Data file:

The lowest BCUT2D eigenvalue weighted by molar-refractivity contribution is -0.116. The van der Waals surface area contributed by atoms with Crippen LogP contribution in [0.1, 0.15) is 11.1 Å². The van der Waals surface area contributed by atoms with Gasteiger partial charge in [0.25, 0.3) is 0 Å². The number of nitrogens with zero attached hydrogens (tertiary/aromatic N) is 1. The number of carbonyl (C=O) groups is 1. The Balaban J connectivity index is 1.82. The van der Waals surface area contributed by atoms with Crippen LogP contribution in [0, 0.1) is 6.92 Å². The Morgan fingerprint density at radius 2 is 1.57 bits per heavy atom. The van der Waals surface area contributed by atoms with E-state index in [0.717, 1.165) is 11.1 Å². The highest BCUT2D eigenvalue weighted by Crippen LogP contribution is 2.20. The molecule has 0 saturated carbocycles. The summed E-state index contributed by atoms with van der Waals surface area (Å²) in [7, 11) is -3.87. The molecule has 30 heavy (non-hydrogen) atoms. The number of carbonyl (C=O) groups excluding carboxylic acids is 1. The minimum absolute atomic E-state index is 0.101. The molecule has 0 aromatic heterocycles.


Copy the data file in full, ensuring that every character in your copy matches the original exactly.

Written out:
The lowest BCUT2D eigenvalue weighted by molar-refractivity contribution is -0.116. The van der Waals surface area contributed by atoms with Crippen LogP contribution in [0.1, 0.15) is 11.1 Å². The van der Waals surface area contributed by atoms with Gasteiger partial charge in [0.25, 0.3) is 0 Å². The number of nitrogens with zero attached hydrogens (tertiary/aromatic N) is 1. The number of carbonyl (C=O) groups is 1. The Balaban J connectivity index is 1.82. The van der Waals surface area contributed by atoms with Crippen LogP contribution in [0, 0.1) is 6.92 Å². The Morgan fingerprint density at radius 2 is 1.57 bits per heavy atom. The van der Waals surface area contributed by atoms with E-state index in [0.717, 1.165) is 11.1 Å². The highest BCUT2D eigenvalue weighted by Crippen LogP contribution is 2.20. The molecule has 0 saturated carbocycles. The summed E-state index contributed by atoms with van der Waals surface area (Å²) in [7, 11) is -3.87. The molecule has 30 heavy (non-hydrogen) atoms. The number of carbonyl (C=O) groups excluding carboxylic acids is 1. The minimum absolute atomic E-state index is 0.101. The molecule has 0 aromatic heterocycles.